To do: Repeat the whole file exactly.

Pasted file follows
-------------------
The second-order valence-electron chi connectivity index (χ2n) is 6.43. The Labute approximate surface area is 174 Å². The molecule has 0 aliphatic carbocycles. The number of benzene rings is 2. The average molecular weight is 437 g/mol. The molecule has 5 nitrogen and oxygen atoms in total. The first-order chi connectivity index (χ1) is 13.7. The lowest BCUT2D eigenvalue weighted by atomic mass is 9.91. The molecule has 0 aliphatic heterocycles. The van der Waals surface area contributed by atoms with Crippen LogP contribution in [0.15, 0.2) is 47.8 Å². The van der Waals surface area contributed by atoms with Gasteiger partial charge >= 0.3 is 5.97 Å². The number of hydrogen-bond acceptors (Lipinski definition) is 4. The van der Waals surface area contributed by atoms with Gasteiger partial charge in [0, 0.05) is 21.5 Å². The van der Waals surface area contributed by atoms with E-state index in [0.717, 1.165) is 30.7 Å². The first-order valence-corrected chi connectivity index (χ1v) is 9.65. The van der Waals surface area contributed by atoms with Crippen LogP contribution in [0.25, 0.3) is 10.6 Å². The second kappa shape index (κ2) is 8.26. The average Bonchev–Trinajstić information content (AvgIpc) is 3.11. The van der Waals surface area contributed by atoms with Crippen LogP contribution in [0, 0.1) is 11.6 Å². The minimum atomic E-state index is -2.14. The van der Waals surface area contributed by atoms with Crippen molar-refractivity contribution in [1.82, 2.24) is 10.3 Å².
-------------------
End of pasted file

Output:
The second-order valence-electron chi connectivity index (χ2n) is 6.43. The Labute approximate surface area is 174 Å². The molecule has 0 aliphatic carbocycles. The number of benzene rings is 2. The average molecular weight is 437 g/mol. The molecule has 5 nitrogen and oxygen atoms in total. The first-order chi connectivity index (χ1) is 13.7. The lowest BCUT2D eigenvalue weighted by atomic mass is 9.91. The molecule has 0 aliphatic heterocycles. The van der Waals surface area contributed by atoms with Crippen LogP contribution in [0.15, 0.2) is 47.8 Å². The van der Waals surface area contributed by atoms with Gasteiger partial charge >= 0.3 is 5.97 Å². The number of hydrogen-bond acceptors (Lipinski definition) is 4. The van der Waals surface area contributed by atoms with Gasteiger partial charge in [0, 0.05) is 21.5 Å². The van der Waals surface area contributed by atoms with E-state index in [0.717, 1.165) is 30.7 Å². The first-order valence-corrected chi connectivity index (χ1v) is 9.65. The van der Waals surface area contributed by atoms with Crippen LogP contribution in [0.25, 0.3) is 10.6 Å². The second kappa shape index (κ2) is 8.26. The average Bonchev–Trinajstić information content (AvgIpc) is 3.11. The van der Waals surface area contributed by atoms with Crippen LogP contribution in [0, 0.1) is 11.6 Å². The minimum atomic E-state index is -2.14. The van der Waals surface area contributed by atoms with Crippen molar-refractivity contribution in [1.82, 2.24) is 10.3 Å².